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    And even then, the officer's "perception" of nervousness or articulation is subjective.

    It's nice to see a court of any kind actually stand up for the rights of citizens.

    Gimme more of this.
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    Definitely a good opinion, but I am surprised they let this dirtbag off, even though the law would so require. Here is a similar case from the Virginia Supreme Court, which gives the lesson do not consent to any searches.

    http://www.courts.state.va.us/opinio...wp/1071189.pdf

    Reaching into pockets after being told not to has been held to give RAS for patdown search as reasonable basis of armed and dangerous.


    And the Norfolk police seem to conduct plenty of illegal searches. Here is another one.

    http://www.courts.state.va.us/opinio...wp/0247081.pdf


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    Campaign Veteran marshaul's Avatar
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    Jonesy wrote:
    Definitely a good opinion, but I am surprised they let this dirtbag off, even though the law would so require.
    Perhaps if the officer had followed the law, he could have obtained a legal conviction.

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    Regular Member glockfan's Avatar
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    I lived in New York City before Virginia the cops there "stopped, frisked and searched 531,159 New Yorkers last year, up from 468,732 in 2007 and 315,483. In 2008, 51 percent of people stopped by police were black, 32 percent were Latino, and 11 percent were white. And 88 percent were totally innocent and sent on their way."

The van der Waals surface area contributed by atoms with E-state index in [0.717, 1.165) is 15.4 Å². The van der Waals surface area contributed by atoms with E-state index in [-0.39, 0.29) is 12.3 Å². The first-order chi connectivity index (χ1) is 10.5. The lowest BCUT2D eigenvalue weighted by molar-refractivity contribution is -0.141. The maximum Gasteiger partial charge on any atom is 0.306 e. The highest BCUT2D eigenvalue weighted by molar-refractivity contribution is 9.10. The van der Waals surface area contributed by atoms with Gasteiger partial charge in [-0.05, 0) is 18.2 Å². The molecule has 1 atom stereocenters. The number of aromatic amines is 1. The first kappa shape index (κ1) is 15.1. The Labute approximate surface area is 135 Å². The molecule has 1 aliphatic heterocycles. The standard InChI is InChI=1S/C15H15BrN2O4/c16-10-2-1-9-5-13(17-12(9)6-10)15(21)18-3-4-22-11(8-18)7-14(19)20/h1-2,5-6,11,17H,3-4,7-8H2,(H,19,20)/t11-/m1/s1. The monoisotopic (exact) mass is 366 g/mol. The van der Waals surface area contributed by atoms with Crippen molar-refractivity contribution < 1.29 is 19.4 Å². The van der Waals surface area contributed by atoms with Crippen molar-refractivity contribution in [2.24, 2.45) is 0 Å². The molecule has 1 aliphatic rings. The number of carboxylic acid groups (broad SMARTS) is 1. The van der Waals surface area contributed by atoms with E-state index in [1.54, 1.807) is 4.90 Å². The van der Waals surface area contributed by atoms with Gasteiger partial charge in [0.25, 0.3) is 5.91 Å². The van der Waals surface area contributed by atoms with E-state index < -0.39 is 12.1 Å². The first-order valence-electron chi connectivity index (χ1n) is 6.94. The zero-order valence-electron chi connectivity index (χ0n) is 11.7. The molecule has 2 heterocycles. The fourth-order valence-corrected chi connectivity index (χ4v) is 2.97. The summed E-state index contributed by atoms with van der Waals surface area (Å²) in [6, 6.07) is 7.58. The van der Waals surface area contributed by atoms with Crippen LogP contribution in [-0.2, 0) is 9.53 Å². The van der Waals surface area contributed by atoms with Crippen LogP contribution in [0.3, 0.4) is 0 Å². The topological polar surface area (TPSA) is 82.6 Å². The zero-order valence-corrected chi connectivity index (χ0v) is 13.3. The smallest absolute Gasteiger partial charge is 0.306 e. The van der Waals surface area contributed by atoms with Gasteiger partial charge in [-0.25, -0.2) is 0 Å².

What a huge difference between NY and VA!

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    glockfan wrote:
    I lived in New York City before Virginia the cops there "stopped, frisked and searched 531,159 New Yorkers last year, up from 468,732 in 2007 and 315,483. In 2008, 51 percent of people stopped by police were black, 32 percent were Latino, and 11 percent were white. And 88 percent were totally innocent and sent on their way."

    What a huge difference between NY and VA!
    New York? What country is that, France? Hahaha, welcome to the land of freedom.

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    glockfan wrote:
    I lived in New York City before Virginia the cops there "stopped, frisked and searched 531,159 New Yorkers last year, up from 468,732 in 2007 and 315,483. In 2008, 51 percent of people stopped by police were black, 32 percent were Latino, and 11 percent were white. And 88 percent were totally innocent and sent on their way."

    What a huge difference between NY and VA!
    Virginia courts tend to be very balanced, and their judgments very sound.

    But what do you expect from a state that gave us Thomas Jefferson and George Washington?

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    This is a great decision reminding everyone of the need for the officer to have reasonable suspicion that a person is both "armed and presently dangeous" to force him to be patted down for a weapons check.And reminds folks that they need not answer questions about weapons when being detained.

    However what is kind of funny in this case is that it could also have been resolved under the first terry prong - no reasonable suspicion to detain passenger. While the cases cited indicated that officers may "ask" passengers to exit the vehicle, the passenger was not officially detained to begin with - Fourth Amendment jurisprudance is always a bit complicated when you try to aply it.